PokerStars finds itself in hot water yet again this week as a professional poker player has filed a lawsuit against the online poker operator’s parent, Amaya Services Ltd, for fraud, copyright infringement and other accusations stemming from the company’s alleged theft of the International Poker Rules.
Marcel Luske, aka the ‘Flying Dutchman‘, is widely considered to be one of the world’s best international poker players. Although he has no major titles under his belt, he’s been named Player of the Year twice (2001, 2004) by European Poker Awards, finished 1st in over 30 tournaments across Europe, scraping up $4.4 million in cashes dating back to 1999.
Over the course of his illustrious career, Luske created the Federation International de Poker Association (FIDPA) in 2007 as part of his commitment to the ongoing development of the game. Then in 2008, he scripted the International Poker Rules, copyrighted under the FIDPA.
Need for Uniform Tournament Rules
Luske said he created the International Poker Rules as a means of structuring events that catered to the players, rather than the casinos that hosted them. The poker pro said his rules were developed to “ensure credibility, fairness, transparency and consistency throughout the poker industry globally.”
Up until then, the standard tournament rules in use were those scripted by the Tournament Directors Association, which Luske described as being “geared toward the tournament directors and organizers of the tournaments, not towards players.”
Those rules were entirely too lax, though, explained Luske. He claims that casinos, card rooms and poker leagues would merely amend the standard rules to suit their own needs, with no regard for the
players who were competing in the tournaments.
“The ‘rules’ would change at any time unfairly to players, in favor of the casino and to make the poker events done as fast as possible so players would spend money in other parts of the casino,” said Luske.
It was blatantly obvious that the professional poker realm needed new, uniform guidelines for poker tournaments. Thus, at the behest of many fellow professionals, Marcel Luske created the International Poker Rules.
That same year, the Bellagio in Las Vegas became the first casino to adopt the International Poker Rules, which Luske described as the new “standard for fairness and consistency towards players in an industry that started out very favorable to the casinos, not the players.”
Along Came PokerStars
Also in 2008, with Luske’s fame growing exponentially throughout the live poker community, he became an ambassador for the world’s largest online poker brand, PokerStars. But it wasn’t until 2011, when accusations of fraud began circulating during a PokerStars sponsored event in Madrid, Spain – allegations that led to the firing of PokerStars Events Director Thomas Kremser – that the company approached Luske with a deal to implement his favorable International Poker Rules.
Luske said he gave permission to PokerStars to use his International Poker Rules when the online poker operator agreed to pay him an annual $25,000 licensing fee and display the FIDPA logo on their website. He was particularly “thrilled” by the amount of exposure it would give the FIDPA.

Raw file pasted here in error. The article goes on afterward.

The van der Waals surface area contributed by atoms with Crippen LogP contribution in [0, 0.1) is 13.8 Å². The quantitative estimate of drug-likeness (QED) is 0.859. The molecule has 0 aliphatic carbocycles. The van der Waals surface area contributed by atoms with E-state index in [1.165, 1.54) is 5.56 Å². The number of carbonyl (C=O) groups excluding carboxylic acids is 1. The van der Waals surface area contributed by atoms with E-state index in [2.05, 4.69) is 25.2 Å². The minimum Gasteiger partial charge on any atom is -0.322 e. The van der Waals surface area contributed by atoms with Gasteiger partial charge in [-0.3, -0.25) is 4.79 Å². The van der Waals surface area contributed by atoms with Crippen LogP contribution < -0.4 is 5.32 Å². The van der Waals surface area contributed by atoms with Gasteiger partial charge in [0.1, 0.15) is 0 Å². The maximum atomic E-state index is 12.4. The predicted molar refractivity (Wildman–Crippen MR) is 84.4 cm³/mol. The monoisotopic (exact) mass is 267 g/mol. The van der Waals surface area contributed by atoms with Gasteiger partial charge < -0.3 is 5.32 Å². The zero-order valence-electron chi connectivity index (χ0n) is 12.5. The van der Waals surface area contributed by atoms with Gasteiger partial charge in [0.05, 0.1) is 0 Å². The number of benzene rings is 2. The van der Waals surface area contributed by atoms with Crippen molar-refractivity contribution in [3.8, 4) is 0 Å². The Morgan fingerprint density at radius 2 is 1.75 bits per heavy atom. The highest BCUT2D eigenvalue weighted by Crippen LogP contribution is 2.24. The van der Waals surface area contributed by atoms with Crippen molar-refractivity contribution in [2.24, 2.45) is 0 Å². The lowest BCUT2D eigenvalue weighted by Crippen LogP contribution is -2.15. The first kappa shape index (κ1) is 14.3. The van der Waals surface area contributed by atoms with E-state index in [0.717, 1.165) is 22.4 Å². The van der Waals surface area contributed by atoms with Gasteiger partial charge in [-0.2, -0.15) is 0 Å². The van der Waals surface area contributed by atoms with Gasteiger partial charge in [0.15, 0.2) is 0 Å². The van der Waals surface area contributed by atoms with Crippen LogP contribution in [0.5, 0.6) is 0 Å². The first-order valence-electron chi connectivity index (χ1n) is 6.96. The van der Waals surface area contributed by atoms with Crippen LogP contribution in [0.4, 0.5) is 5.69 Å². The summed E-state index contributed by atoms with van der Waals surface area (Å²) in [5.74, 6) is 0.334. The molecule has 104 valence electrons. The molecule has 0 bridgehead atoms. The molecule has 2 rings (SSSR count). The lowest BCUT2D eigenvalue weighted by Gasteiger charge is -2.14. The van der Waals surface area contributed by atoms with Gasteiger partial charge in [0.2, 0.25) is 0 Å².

While there’s no official contract stating the terms of their agreement – it was a handshake deal – there were plenty of pro poker players around to witness the commitment, and numerous emails between the them as evidence to the fact.
Luske Files Lawsuit Against PokerStars
That evidence will surely be presented to the Nevada’s Clark County District Court, where Marcel Luske has filed a lawsuit against PokerStars for allegedly stealing his International Poker Rules.
The poker pro claims that he was “suddenly informed out of the blue that [PokerStars] would not implement the International Poker Rules”, electing instead to update their own tournament rules, which they tagged “PSLive” rules.
An official with PokerStars said he produced the new PSLive rules himself, but Luske contests that claim. He says the updated rules were derived from “exact proportions” of the International Poker Rules.
“Every single PSLive rule is an exact copy and/or derivative of language from the International Poker Rules,” said Luske, who alleges PokerStars “proceeded to publish, advertise and use the PSLive rules throughout the poker community.”
Luske asserts that PokerStars “strung” him along, just long enough for their official to copy and partially reword his original rule set, and that they never intended to pay him the $25k licensing fee. When he was informed that the PSLive rules would supersede his own, he said PokerStars also severed his contract as a brand ambassador.
To make matters worse, Marcel Luske had been approached in 2013 by Global Poker Index, which wanted to acquire his FIDPA. Believing his impending deal with PokerStars was solid, and would greatly increase its recognition and value, he declined the offer.
According to CDC Gaming Reports, Marcel Luske’s lawsuit against the online poker giant, which currently accounts for an estimated 70% of the global online poker player base, is seeking “general and special damages, plus interest, for fraud, interference with prospective economic advantage, bad faith and breach of contract.”